Earl Ofari Hutchinson's take on the politics of the day
Earl Ofari Hutchinson
In 1927, one of California’s hot go-go real estate developers and entrepreneurs, Walter Leimert, had a brainstorm. He would buy land, parcel out tracts, and oversee the home building craze in a new subdivision to be called Leimert Park. Leimert had earlier developed home and commercial building projects in Northern California. He would use the same model in his new Leimert Park subdivision.
The model for his success in the other developments, and now Leimert Park, rested on two simple ideas. One was to make the area, an upscale, toney, garden spot for home buyers. The other was to make sure those buyers, were white. The “whites only” Leimert Park that Leimert envisioned and would back up with the force of law, public policy, and solid white homeowner support for nearly three decades was not just a momentary, or a racially restrictive ownership characteristic of those times. For Walter Leimert, his Leimert Park, would be for white’s only forever. He made that clear in a big, bold, brazen, open letter in the very first sentence, “I am bringing to Los Angeles the Community Association Plan of protective restrictions -- new here, but well established throughout the Lakeshore Highlands property in Oakland and Piedmont. And in just in case, someone didn’t get the point, Leimert punctuated the open letter imposing his “whites only” ownership policy with the last three words stating in caps, FOR ALL TIME.”
For the next two decades Leimert’s dream of a white’s only middle-class, home owner’s enclave in the center of Los Angeles was literally written in legal stone with his racially restrictive covenants firmly written into every deed. The white only barrier was so unyielding that black entertainers, athletes, and businesspersons, no matter how wealthy, knew that buying a home in Lemert Park was off-limits to them.
In 1948, the Supreme Court finally declared that Leimert’s, and other white developer’s, racially restrictive covenants were not enforceable. However, a high court ruling was one thing, enforcing it was another. For nearly a decade after the court ruling, Leimert Park remained almost exclusively a whites only area. White homeowners used a myriad of subterfuges and dodges to ensure that no blacks bought homes in Leimert. However, the first trickle of black home buyers began in the mid-1950s. By the 1960s, white flight was in full stampede mode. Leimert Park, then, as other previously all-white neighborhoods in other cities, quickly turned from all-white to mostly black.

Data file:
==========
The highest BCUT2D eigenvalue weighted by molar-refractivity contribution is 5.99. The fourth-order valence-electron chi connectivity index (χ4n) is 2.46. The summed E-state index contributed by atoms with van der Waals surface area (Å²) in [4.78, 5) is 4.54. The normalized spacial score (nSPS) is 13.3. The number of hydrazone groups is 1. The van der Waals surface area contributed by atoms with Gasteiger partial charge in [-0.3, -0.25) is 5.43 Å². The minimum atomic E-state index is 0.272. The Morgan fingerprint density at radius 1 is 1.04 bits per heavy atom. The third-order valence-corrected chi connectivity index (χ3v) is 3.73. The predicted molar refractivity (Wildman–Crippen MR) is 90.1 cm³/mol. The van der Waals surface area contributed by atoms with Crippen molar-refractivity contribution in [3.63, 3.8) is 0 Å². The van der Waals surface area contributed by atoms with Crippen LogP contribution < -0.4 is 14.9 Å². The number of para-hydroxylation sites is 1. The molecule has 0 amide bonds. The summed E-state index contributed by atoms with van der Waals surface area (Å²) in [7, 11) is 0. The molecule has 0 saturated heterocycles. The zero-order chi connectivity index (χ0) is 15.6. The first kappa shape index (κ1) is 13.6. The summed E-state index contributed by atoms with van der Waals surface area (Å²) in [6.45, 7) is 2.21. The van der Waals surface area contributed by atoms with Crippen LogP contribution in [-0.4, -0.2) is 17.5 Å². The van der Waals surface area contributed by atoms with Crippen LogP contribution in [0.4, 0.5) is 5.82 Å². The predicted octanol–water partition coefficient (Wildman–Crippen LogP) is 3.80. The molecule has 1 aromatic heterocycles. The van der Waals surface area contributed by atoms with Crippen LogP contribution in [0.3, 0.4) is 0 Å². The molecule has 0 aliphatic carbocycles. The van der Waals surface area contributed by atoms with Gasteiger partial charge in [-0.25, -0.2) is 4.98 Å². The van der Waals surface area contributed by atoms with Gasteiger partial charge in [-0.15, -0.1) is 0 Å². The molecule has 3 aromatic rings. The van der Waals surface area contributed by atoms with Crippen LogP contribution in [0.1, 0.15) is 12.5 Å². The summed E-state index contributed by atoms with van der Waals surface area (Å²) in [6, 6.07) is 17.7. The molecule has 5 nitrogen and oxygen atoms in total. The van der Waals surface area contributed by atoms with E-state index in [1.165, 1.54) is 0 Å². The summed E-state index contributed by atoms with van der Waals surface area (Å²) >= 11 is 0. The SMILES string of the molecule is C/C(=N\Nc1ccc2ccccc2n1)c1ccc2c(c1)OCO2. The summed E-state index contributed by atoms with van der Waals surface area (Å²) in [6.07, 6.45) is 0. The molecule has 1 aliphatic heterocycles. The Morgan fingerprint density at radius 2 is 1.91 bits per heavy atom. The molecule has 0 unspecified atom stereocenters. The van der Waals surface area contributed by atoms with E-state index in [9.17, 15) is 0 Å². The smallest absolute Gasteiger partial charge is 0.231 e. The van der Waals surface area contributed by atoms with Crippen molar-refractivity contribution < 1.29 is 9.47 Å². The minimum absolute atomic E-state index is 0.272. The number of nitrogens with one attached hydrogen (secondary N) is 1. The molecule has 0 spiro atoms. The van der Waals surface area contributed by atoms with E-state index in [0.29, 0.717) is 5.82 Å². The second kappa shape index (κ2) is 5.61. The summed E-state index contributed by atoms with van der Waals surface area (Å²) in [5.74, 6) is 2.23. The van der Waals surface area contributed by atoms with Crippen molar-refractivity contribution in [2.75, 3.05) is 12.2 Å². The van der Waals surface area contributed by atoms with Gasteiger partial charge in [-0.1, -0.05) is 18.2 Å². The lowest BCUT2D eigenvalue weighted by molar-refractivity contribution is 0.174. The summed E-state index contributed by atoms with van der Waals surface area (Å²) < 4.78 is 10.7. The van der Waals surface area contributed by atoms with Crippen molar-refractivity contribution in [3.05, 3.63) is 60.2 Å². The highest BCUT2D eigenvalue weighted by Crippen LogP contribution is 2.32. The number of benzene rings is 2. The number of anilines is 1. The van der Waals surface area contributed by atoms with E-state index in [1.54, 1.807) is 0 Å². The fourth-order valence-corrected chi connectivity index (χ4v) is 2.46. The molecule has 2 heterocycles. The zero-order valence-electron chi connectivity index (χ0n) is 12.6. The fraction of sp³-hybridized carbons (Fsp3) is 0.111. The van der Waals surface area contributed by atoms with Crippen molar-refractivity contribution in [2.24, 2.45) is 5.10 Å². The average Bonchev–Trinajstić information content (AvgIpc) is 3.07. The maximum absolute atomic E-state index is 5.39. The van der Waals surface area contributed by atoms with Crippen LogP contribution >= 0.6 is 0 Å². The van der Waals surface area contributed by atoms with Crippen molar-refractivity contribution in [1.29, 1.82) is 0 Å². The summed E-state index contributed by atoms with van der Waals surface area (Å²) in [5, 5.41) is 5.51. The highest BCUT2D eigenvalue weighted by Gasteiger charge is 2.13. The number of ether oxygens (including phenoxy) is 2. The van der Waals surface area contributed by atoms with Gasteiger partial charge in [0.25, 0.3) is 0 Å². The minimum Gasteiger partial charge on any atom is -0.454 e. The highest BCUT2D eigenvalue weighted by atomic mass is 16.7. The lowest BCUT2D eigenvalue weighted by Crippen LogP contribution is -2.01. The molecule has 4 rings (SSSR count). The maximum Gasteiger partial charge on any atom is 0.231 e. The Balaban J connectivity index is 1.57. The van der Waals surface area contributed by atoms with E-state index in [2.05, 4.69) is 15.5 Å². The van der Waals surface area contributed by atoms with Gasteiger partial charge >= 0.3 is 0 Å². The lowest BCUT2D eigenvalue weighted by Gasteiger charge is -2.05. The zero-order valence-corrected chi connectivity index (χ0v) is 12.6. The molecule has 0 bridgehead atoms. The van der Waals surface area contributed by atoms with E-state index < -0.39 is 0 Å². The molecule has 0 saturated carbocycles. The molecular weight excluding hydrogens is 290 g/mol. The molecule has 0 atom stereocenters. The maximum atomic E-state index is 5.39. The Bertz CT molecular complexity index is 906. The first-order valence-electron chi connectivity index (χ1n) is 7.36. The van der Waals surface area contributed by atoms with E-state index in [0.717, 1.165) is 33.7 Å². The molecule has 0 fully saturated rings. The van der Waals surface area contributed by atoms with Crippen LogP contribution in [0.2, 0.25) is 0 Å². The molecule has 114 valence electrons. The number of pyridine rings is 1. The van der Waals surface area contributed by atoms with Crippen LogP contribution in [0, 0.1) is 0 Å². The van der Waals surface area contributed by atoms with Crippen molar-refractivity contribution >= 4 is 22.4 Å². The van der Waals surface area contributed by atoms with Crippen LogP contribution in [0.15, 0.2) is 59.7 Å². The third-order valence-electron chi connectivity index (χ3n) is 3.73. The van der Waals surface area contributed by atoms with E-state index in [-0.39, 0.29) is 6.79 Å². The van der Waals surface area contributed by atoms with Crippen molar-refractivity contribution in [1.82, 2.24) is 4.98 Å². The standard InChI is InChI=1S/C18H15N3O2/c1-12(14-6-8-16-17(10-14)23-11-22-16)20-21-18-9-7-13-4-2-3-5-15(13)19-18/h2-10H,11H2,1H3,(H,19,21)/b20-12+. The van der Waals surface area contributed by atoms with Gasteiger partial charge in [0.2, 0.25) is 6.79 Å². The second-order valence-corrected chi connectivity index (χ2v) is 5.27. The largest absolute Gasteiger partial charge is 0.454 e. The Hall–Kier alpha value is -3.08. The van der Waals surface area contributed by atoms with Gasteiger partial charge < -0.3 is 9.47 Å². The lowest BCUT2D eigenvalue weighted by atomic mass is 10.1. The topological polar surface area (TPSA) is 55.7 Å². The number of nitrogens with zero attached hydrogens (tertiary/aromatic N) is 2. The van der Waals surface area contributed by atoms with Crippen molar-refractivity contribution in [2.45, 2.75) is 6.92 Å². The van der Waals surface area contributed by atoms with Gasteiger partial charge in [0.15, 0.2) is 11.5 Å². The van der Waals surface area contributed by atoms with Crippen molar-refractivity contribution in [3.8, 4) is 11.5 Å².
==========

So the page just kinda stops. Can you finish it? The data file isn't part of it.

But even as Leimert changed color, many of the black homeowners still noted that the racially restrictive covenants that Leimert had imposed for decades still were in their property deeds. They weren’t enforceable. But they were still there. Some took this as simply a reminder of a hideous by-gone past in which blacks were deliberately and legally kept out of Leimert Park while being walled into the oldest, most dilapidated, and worst kept areas of South Los Angeles with the highest unemployment, lousy public services and miserably, underserved failing public schools.
They were wrong. Leimert’s racially restrictive covenants in Leimert Park were anything but a product of a far gone past. They are the foundation of a very real, and very present, racially engineered and subtly maintained home crisis of today. Repeated studies have found that L.A. is still one of the nation’s most racially segregated cities. With a big largely black and Hispanic, Central and South part of the city ringed by upscale white middle-class neighborhoods. The deeds on the homes in these areas do not, and can’t, have any racial restrictions on their sale, However, they don’t need them. Price, neighbor attitudes, and location, do the trick of insuring that the neighborhoods stay all or mostly white. This in effect accomplishes Walter Leimert’s vision in his open letter announcing racially restrictive covenants, “By this plan of restrictions the control of the property comes into the hands of the property owners themselves when the sub-divider steps out; and they can and do maintain the beautiful appearance of the property, both from an architectural and a landscaping point of view...”
The call to rename Leimert Park Plaza in honor of a Los Angeles civil rights historical or prominent African-American notable such as Claude Hudson or famed Black architect Paul R. Williams can’t be separated from the battle to scrub the names of Confederates and others off monuments and public places who propagated racial hate, bigotry, and division. In Leimert’s case, his legacy is the legacy of building and maintaining whites only housing that still trap thousands of Blacks in poor, grossly underserved, still rigidly racial segregated neighborhoods in L.A. today. And in insuring that neighborhoods that were formerly white and middle class are quickly re-segregated when blacks in substantial numbers move in.
The ultimate insult is that the area that he created and did all he could for decades to keep Blacks out of carries his name. This is the supremely enduring tribute to his very successful fight to institutionalize racial segregation. This is why it’s past time to take his name off the area’s centerpiece, Leimert Park Plaza.
Earl Ofari Hutchinson is an author and political analyst. He is an associate editor of New America Media. His forthcoming book, The Trump Challenge to Black America (Middle Passage Press) will be released in August. He is a weekly co-host of the Al Sharpton Show on Radio One. He is the host of the weekly Hutchinson Report on KPFK 90.7 FM Los Angeles and the Pacifica Network.
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